Excuses from Naysayers of Lean Manufacturing
Over the years, I have shared stories in this space of finishers who have, through focus on lean and continuous improvement, generated mind-blowing improvements in efficiency. About five years ago I shared the story of how a snow plow coater’s paint line increased throughput by over 40 percent through such efforts. Two years later, a power equipment manufacturer achieved a staggering 300 percent throughput improvement the same way. These are just two of dozens of finishers and other organizations that I have had the pleasure of working with toward similar ends.
Nonetheless, there remain the unconvinced who, for one reason or another, believe that a “Lean/Advanced Manufacturing/Continuous Improvement” approach could never work for their business. A number of years ago, I began a list of their excuses and objections. This month, I ponder some of my favorites.
The first group of excuses falls under the theme of “We’re Different.” In other words, in spite of the fact that many have succeeded in implementing lean tools in organizations as diverse as manufacturing and healthcare and in processes ranging from product manufacturing to back-of-house restaurant operations, the naysayer claims a lean approach will not work for their operation. I have heard nearly every excuse. “That might work in manufacturing, but we’re in healthcare,” or “Lean might work in Minnesota, but this is Arkansas,” or my personal favorite, “That sounds like something you would use in making widgets. Do you see any widgets here? Do you?” No sir, no widgets here.
Others just struggle with change. As the controller for a business I once ran said, “You’re trying to do too much too fast,” or as business leader put it, “I promise I’ll keep an open mind, but I’m telling you this has no chance of working.”
When commencing a business turnaround or lean strategy, I like to imagine how well everything could work if run perfectly. What does ideal efficiency look like? This often brings a series of protests: “We’ve never been able to run at that level of efficiency, why do you think we could now? We should just budget at two percent improvement and see what happens,” or “Paying somebody to track our productivity would be a form of waste.”
Another case dealt with a client’s proclivity toward offline racking. As it pertains to efficiency, I am generally not a fan of filling racks “offline” because doing so removes the benefit of letting the machine pace the work and often leads to inflated labor costs. When I persistently challenged one business owner who strongly advocated this practice, he ran out of answers and said, “Offline racking automatically makes our labor more efficient, and if you’re not smart enough to understand that I can’t help you.”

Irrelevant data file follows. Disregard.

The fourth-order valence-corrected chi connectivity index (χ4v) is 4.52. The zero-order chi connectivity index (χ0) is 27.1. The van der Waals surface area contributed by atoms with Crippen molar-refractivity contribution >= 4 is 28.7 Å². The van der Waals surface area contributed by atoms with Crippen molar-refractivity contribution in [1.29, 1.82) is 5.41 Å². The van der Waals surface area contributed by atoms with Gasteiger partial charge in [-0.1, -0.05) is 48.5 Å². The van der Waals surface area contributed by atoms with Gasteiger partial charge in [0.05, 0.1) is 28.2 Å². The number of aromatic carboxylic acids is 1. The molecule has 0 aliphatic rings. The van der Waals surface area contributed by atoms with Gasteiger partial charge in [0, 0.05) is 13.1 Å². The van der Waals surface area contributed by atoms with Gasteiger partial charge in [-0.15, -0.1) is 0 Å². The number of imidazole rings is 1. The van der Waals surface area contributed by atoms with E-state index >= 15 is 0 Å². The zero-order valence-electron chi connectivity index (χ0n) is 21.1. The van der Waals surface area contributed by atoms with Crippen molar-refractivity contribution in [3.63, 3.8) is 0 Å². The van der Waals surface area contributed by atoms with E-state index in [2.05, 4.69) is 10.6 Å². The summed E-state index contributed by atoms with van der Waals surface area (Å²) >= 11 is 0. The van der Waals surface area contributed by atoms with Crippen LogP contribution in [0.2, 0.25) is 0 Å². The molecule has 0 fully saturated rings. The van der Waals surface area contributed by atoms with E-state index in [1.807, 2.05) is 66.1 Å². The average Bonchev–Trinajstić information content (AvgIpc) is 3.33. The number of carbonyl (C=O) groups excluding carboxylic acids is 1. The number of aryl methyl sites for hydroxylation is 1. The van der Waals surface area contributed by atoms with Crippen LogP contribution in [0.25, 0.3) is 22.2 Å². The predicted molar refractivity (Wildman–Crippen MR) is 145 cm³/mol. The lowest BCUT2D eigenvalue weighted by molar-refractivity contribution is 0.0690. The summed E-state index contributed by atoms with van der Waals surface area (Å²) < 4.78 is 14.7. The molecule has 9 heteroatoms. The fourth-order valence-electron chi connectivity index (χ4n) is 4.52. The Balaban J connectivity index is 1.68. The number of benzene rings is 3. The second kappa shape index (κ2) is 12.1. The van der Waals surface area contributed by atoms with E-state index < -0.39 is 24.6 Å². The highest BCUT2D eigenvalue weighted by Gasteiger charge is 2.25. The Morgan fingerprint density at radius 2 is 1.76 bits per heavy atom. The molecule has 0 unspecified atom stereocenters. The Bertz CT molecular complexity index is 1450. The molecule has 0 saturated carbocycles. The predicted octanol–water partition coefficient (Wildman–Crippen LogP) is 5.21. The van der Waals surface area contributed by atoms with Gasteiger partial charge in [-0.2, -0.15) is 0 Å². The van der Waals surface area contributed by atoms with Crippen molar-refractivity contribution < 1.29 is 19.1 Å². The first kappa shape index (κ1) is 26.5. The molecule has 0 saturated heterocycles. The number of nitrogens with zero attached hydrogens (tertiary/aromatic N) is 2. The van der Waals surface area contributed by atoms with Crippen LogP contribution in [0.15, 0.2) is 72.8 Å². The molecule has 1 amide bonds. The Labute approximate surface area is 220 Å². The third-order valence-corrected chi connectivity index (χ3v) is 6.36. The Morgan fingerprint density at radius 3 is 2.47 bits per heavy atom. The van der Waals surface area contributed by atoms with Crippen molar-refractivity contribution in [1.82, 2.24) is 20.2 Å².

Timing is also used as an excuse for not initiating a lean journey. On the same day that one client explained to me that he was too busy solving quality, direct cost and customer service problems to focus on lean, another told me that his business was too slow to have to worry about improving efficiency. Another plant manager whose business was slow explained that he encouraged inefficiency so that all of his people could continue working without layoffs.
While some objections fit neatly into categories like “we’re different” or “efficiency” or “timing,” some are just plain weird, including, “There’s our way and the lean way. We do things our way.” When I encouraged an operations leader to start his lean journey with a 5S focus he responded, “I guess we could clean this place up, but our people would just make a mess again.”
When we asked on customer why he didn’t reduce his huge volume of non-conforming coatings rejects sitting in his warehouse, he explained that his customer required he carry a certain number of units in finished goods inventory. Even bad units?
Others in the weird category include “Kaizen is just a bunch of Japanese words that nobody understands,” and the mid-level operations person who confided in me that he was only listening to my suggestions because his boss said he had to, and “We figure if we wait it out, eventually you will go away and we can go back to doing things our way.”
These are all good, though I admit that my absolute favorite in the weird category was the person who stated, “We do any Kaizen events, but we do drive out waste by focusing on the Seven Deadly Sins.” While I suppose any coatings line could benefit from the elimination of pride, envy, wrath, gluttony, lust, sloth and greed, I suspect he meant to say the Seven Deadly Wastes.
While many of these objections are humorous, the unfortunate truth is that leaders that ignore the benefits of a lean, continuous improvement approach do so at their own peril. While they fabricate excuses for why lean won’t work in their operations, their competitors are busy proving it will.
Originally published in the June 2016 issue.
An overview of decorative and hard chromium electroplating processes.
An overview of precious metal electroplating processes.
Masking is employed in most any metal finishing operation where only a specifically defined area of the surface of a part must be exposed to a process. Conversely, masking may be employed on a surface where treatment is either not required or must be avoided. This article covers the many aspects of masking for metal finishing, including applications, methods and the various types of masking employed.